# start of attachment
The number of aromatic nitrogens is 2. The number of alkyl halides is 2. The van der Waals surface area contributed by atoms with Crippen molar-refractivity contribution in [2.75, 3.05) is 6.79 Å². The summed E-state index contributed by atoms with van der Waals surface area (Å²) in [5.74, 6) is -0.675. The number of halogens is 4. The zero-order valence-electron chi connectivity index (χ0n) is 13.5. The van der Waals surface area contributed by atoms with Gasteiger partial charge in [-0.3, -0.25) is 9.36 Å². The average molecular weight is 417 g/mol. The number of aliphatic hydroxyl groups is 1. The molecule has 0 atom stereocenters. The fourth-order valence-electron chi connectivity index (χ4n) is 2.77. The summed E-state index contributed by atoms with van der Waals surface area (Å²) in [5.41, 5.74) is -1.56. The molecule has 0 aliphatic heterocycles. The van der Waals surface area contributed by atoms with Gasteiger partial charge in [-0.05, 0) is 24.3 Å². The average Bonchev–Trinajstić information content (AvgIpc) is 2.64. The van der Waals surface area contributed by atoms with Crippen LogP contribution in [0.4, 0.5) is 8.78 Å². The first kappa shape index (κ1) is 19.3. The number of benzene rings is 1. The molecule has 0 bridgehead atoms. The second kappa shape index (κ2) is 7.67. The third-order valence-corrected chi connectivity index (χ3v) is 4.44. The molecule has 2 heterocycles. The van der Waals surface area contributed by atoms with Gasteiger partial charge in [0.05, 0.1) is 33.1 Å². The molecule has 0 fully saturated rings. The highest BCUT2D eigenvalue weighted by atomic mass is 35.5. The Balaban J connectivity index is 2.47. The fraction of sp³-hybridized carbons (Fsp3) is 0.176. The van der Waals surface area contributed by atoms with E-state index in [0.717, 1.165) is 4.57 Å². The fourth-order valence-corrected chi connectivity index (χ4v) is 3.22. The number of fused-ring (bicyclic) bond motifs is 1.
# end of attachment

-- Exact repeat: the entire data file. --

The number of aromatic nitrogens is 2. The number of alkyl halides is 2. The van der Waals surface area contributed by atoms with Crippen molar-refractivity contribution in [2.75, 3.05) is 6.79 Å². The summed E-state index contributed by atoms with van der Waals surface area (Å²) in [5.74, 6) is -0.675. The number of halogens is 4. The zero-order valence-electron chi connectivity index (χ0n) is 13.5. The van der Waals surface area contributed by atoms with Gasteiger partial charge in [-0.3, -0.25) is 9.36 Å². The average molecular weight is 417 g/mol. The number of aliphatic hydroxyl groups is 1. The molecule has 0 atom stereocenters. The fourth-order valence-electron chi connectivity index (χ4n) is 2.77. The summed E-state index contributed by atoms with van der Waals surface area (Å²) in [5.41, 5.74) is -1.56. The molecule has 0 aliphatic heterocycles. The van der Waals surface area contributed by atoms with Gasteiger partial charge in [-0.05, 0) is 24.3 Å². The average Bonchev–Trinajstić information content (AvgIpc) is 2.64. The van der Waals surface area contributed by atoms with Crippen LogP contribution in [0.4, 0.5) is 8.78 Å². The first kappa shape index (κ1) is 19.3. The number of benzene rings is 1. The molecule has 0 bridgehead atoms. The second kappa shape index (κ2) is 7.67. The third-order valence-corrected chi connectivity index (χ3v) is 4.44. The molecule has 2 heterocycles. The van der Waals surface area contributed by atoms with Gasteiger partial charge in [0.05, 0.1) is 33.1 Å². The molecule has 0 fully saturated rings. The highest BCUT2D eigenvalue weighted by atomic mass is 35.5. The Balaban J connectivity index is 2.47. The fraction of sp³-hybridized carbons (Fsp3) is 0.176. The van der Waals surface area contributed by atoms with E-state index in [0.717, 1.165) is 4.57 Å². The fourth-order valence-corrected chi connectivity index (χ4v) is 3.22. The number of fused-ring (bicyclic) bond motifs is 1.